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Research article2017Peer reviewed

Fuel consumption and GHG emissions of forest biomass supply chains in Northern Sweden: a comparison analysis between integrated and conventional supply chains

de la Fuente, Teresa; Gonzalez-Garcia, Sara; Athanassiadis, Dimitris; Nordfjell, Tomas


Forest biomass can be used as source of renewable energy, contributing to mitigate climate change. Currently, forest biomass is one of the most important energy sources in Sweden, accounting for around 20% of the total supply. New demands of forest biomass may be expected due to the European Union energy targets, the previous high oil prices, the energy supply security, and the bioenergy market. However, the supply depends on the intensity of conventional final felling operations. Thus, it is crucial to determine the energy demands of conventional and new forest assortment supply chains and promote those with the highest energy efficiency and least greenhouse gas (GHG) emissions. An attributional life cycle assessment approach was used to evaluate the fuel consumption and GHG emissions associated with the combustion of fossil fuels used in forest operations, transportation and comminution of forest biomass procured via two kinds of supply chains in Northern Sweden: conventional and integrated. The results indicate that most fuel was consumed in transportation processes. The integrated supply chains (in which the harvesting of industrial roundwood is integrated with extraction of forest fuels) are more energy efficient than conventional supply chains, and have the potential to reduce GHG emissions by approximately 13%.Abbreviation: BWT: bundled whole small trees; CTL: Cut-to-length; ET: energy thinning; FF: final felling; FT: first thinning; FU: functional unit; GHG: greenhouse gas; GWP: global warming potential; LCA: life cycle assessment; LR: logging residues; LT: long tops; ODt: oven dry tonne; ORN: ornskoldsvik (industrial location); PCT: pre-commercial thinning; PL: pulpwood; PM(15)h: Productive machine hours including delays shorter than 15min; RS: Rough-delimbed tree sections; SC: stump core; SL: sawlogs; SP: stumps; ST: second thinning; STO: Storuman (industrial location); u.b: under bark; UME: Umea (industrial location)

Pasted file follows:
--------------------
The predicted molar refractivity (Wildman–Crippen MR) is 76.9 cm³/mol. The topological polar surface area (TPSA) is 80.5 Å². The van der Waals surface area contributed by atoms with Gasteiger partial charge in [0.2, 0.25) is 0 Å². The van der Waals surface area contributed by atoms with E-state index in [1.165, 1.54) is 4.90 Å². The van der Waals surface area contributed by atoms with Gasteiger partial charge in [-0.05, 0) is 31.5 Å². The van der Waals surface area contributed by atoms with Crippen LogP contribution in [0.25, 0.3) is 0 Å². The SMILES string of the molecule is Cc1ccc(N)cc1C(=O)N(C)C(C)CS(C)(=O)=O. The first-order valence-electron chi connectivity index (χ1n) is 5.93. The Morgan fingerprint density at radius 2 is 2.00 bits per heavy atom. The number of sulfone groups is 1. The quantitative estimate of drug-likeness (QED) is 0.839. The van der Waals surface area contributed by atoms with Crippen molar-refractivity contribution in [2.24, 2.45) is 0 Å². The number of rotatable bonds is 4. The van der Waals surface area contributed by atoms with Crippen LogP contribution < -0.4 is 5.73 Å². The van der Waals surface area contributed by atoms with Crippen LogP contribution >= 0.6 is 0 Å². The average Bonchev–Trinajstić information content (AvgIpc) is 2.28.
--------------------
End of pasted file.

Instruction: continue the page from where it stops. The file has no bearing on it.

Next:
Life cycle assessment; sustainable supply chain; renewable resources; energy wood; forest bioenergy

Published in

Scandinavian Journal of Forest Research
2017, Volume: 32, number: 7, pages: 568-581